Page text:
V. I.   Lenin

A Career

Published: Pravda No. 94, August 18, 1912. Signed: I. V.. Published according to the Pravda text.
Source: Lenin Collected Works, Progress Publishers, [1975], Moscow, Volume 18, pages 274-275.
Translated: Stepan Apresyan
Transcription\Markup: R. Cymbala
Public Domain: Lenin Internet Archive (2004). You may freely copy, distribute, display and perform this work; as well as make derivative and commercial works. Please credit “Marxists Internet Archive” as your source.
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The life story of the millionaire A. S. Suvorin, the publisher of Novoye Vremya, who died not long ago, reflected and expressed a very interesting period in the history of Russia’s bourgeois society as a whole.

At the start of his career he was a poor man, a liberal and even a democrat; towards the end of his career, he was a millionaire, a self-satisfied and brazen extoller of the bourgeoisie, who grovelled before every turn in the policies of the powers that be. Is this not typical of the bulk of the “educated” and “intellectual” members of so-called society? It is true, of course, that not all practise renegacy with such furious success as to become millionaires, but nine-tenths, or perhaps ninety-nine out of a hundred, practise the very same renegacy, beginning as radical students and ending up as holders of “cushy jobs” in some office or other, in some swindle or other.

A penniless student who could not enter university for lack of money; a teacher in an uyezd school, who also held the office of secretary to the Marshal of the Nobility or gave private lessons in the homes of aristocratic and wealthy serf-owners; a budding liberal and even democratic journalist sympathising with Belinsky and Chernyshevsky and hostile to reaction—this is how Suvorin began in the fifties and sixties of the last century.

The landlord Katkov, a liberal who sympathised with the British bourgeoisie and the British Constitution, turned during the first upsurge of the democratic movement in Russia (in the early sixties of the nineteenth century) to nationalism, chauvinism and rabid Black-Hundredism.

The liberal journalist Suvorin turned during the second upsurge of the democratic movement in Russia (in the late seventies of the nineteenth century) to nationalism, to chauvinism, to shameless fawning upon the powers that be. The Russo-Turkish War helped this careerist to “find himself”, and to find his path of a flunkey rewarded by the huge profits of his newspaper At Your Service, Sir.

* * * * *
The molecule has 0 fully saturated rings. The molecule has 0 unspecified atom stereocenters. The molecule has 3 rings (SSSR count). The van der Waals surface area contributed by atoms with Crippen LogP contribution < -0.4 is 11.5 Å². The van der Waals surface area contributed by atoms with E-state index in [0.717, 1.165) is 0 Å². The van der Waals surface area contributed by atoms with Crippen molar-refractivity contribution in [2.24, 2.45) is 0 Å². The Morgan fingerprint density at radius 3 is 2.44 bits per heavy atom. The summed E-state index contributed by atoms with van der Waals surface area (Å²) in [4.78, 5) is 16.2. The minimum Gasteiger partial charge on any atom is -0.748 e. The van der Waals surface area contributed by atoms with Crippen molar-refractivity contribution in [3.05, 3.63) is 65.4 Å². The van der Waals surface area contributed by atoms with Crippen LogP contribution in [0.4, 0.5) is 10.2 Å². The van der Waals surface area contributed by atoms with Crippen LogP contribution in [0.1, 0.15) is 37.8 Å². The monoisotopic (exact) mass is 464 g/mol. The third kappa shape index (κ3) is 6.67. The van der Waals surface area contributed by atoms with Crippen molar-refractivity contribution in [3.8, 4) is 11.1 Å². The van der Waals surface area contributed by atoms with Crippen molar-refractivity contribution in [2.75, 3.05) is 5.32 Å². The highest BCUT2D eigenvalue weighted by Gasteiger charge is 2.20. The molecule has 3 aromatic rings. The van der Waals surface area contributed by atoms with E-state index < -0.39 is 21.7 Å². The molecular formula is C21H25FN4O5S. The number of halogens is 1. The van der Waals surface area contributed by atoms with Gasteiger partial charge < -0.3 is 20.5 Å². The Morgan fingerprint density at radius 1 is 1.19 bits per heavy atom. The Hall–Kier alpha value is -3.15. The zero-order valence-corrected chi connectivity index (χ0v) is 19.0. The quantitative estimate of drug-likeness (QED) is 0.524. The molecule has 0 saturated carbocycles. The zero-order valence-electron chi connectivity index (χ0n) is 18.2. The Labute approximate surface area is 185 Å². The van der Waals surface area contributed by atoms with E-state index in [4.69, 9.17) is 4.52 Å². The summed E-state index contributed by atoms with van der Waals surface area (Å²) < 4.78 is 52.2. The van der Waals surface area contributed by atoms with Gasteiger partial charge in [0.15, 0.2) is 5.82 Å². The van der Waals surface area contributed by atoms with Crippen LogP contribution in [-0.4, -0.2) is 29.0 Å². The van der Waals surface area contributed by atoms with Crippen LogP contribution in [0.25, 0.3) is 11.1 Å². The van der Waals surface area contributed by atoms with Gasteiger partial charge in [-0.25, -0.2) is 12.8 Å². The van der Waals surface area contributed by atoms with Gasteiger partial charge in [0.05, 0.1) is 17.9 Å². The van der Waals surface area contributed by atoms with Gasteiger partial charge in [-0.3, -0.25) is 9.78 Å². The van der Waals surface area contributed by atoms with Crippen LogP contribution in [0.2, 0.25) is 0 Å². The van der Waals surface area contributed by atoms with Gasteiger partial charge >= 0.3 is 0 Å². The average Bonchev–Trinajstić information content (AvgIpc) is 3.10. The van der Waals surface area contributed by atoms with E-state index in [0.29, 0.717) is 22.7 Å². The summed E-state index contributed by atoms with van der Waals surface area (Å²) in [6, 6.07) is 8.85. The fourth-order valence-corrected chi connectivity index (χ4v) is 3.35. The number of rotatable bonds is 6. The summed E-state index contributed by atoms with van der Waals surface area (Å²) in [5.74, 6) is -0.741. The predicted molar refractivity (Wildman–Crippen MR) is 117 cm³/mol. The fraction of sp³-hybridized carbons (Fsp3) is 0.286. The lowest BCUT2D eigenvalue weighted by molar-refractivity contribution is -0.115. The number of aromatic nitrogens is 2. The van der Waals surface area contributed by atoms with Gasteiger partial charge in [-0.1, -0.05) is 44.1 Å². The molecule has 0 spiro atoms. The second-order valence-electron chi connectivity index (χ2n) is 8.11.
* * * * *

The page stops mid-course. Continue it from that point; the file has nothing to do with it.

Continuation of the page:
Suvorin’s Novoye Vremya earned that nickname, At Your Service, Sir, for many decades to come. The newspaper became in Russia model example of the venal press. Novoye Vremya became an expression synonymous with the concepts of apostasy, renegacy and sycophancy. Suvorin’s Novoye Vremya is a specimen of brisk trade, of how to sell stuff “for consumption off or on the premises”. It deals in everything, from political convictions to pornographic advertisements.

And now, after the third upsurge of the democratic movement in Russia (in the early twentieth century), how many more liberals have taken the Vekhi path, turning to nationalism, to chauvinism, to the defamation of democracy, to sycophancy to the reaction!

Katkov—Suvorin—the Vekhi group are all historical stages of the turn taken by the Russian liberal bourgeoisie from democracy to the defence of reaction, to chauvinism and anti-Semitism.

The class-conscious workers become steeled in their convictions, realising the inevitability of this turn of the bourgeoisie, as well as of the turn of the working masses to the ideas of working-class democracy.


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